Family, Friends Remember Alton Sterling Who Was 'Full of Joy' | NBC 5 Dallas-Fort Worth
National & International News
The day’s top national and international news

Family, Friends Remember Alton Sterling Who Was 'Full of Joy'

A female cousin said Sterling posed no threat to police or anyone else

    processing...

    NEWSLETTERS

    AP
    Artist Jo Hines spray paints a mural of Alton Sterling outside the Triple S convenience store in Baton Rouge, La., on July 6, 2016. Sterling, 37, was shot and killed outside the store by Baton Rouge police, where he was selling CDs.

    Family and friends of 37-year-old Alton Sterling remembered him as a jovial giant who was quick to laugh, NBC News reported. 

    His aunt said Sterling was “full of joy.” A female cousin who asked not to be identified said Sterling suffered from asthma and was no threat to police or anyone else. 

    According to court records and the Baton Rouge Advocate, Sterling was convicted in September 2000 after getting an underage girl pregnant and was sentenced to five years of hard labor. His sentence was suspended and he got five years’ probation. He also had a previous confrontation with police, although the circumstances were not clear.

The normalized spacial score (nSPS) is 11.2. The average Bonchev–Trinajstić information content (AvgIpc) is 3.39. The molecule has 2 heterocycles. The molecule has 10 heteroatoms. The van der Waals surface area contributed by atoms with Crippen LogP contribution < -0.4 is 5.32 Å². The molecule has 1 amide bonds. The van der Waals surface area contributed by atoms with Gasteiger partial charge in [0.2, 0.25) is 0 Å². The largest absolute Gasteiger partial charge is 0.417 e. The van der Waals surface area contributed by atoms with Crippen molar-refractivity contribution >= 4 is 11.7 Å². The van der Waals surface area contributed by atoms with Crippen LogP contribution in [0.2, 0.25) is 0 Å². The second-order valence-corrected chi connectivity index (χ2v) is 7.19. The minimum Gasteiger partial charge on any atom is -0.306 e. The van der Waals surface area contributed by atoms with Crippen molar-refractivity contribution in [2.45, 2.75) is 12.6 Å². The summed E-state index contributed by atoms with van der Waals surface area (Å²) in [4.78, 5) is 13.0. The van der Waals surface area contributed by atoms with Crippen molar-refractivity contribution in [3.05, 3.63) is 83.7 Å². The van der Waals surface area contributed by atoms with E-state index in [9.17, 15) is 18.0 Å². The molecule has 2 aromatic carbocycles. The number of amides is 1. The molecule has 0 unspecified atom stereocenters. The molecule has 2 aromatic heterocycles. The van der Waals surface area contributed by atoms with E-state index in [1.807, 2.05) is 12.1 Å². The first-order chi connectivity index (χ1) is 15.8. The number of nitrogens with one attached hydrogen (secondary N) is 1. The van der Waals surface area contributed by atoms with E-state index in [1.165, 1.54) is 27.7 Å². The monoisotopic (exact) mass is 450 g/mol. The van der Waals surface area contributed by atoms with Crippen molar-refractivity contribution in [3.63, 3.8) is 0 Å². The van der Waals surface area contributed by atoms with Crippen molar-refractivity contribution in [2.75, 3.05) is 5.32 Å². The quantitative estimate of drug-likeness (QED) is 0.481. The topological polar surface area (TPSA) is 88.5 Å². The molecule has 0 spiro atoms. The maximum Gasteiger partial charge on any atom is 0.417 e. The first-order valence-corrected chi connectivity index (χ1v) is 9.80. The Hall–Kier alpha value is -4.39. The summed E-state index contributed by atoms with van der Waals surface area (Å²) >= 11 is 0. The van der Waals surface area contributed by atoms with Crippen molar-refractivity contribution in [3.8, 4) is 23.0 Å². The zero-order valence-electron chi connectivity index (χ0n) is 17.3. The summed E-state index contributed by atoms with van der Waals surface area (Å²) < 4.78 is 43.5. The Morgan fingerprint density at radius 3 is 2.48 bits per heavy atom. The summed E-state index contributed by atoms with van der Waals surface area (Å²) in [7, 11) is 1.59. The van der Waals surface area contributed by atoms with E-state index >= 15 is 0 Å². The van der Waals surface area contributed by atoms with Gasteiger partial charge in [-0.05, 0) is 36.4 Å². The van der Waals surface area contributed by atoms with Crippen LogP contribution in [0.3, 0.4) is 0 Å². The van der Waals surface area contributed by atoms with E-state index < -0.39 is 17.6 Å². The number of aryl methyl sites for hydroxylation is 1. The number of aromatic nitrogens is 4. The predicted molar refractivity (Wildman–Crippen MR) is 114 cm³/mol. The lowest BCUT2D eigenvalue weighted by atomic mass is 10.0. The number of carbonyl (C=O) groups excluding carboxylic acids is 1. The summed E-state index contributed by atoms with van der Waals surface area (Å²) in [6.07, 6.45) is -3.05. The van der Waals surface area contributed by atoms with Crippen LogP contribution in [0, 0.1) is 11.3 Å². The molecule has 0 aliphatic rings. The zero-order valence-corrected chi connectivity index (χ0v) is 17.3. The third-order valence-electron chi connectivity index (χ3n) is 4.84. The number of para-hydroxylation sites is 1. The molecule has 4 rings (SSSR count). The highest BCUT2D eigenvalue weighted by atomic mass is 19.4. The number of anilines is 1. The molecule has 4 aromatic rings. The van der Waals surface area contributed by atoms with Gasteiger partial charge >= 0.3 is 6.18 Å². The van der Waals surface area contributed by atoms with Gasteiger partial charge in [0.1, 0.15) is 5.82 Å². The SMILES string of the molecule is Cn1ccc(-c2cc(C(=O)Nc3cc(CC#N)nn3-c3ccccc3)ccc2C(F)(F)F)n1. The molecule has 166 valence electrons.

Sterling was shot and killed by police officers outside a Baton Rouge, Louisiana convenience store on Tuesday, where he sold CDs for years.

    Airlines Reading, Responding to Social Media Rants

    [NATL-DFW] Airlines Reading, Responding to Social Media Rants
    A new study says airlines are reading posts made by customers complaining over delayed or canceled flights and poor service, and are responding to those messages. Dallas-based Southwest Airlines has a team tracking Twitter, Facebook and other online sites 24 hours a day. When a customer vents about a problem, a representative reaches out to them. "The approach is really how can we help, wait a minute we hate to hear that.... so what is going on, give us some information and let's see what we can do to straighten this out," said Lisa Goode, with Southwest Airlines. Social media teams help airlines by rebooking customers or by helping keep them more calm by relaying information when problems crop up. (Published Thursday, Sept. 29, 2016)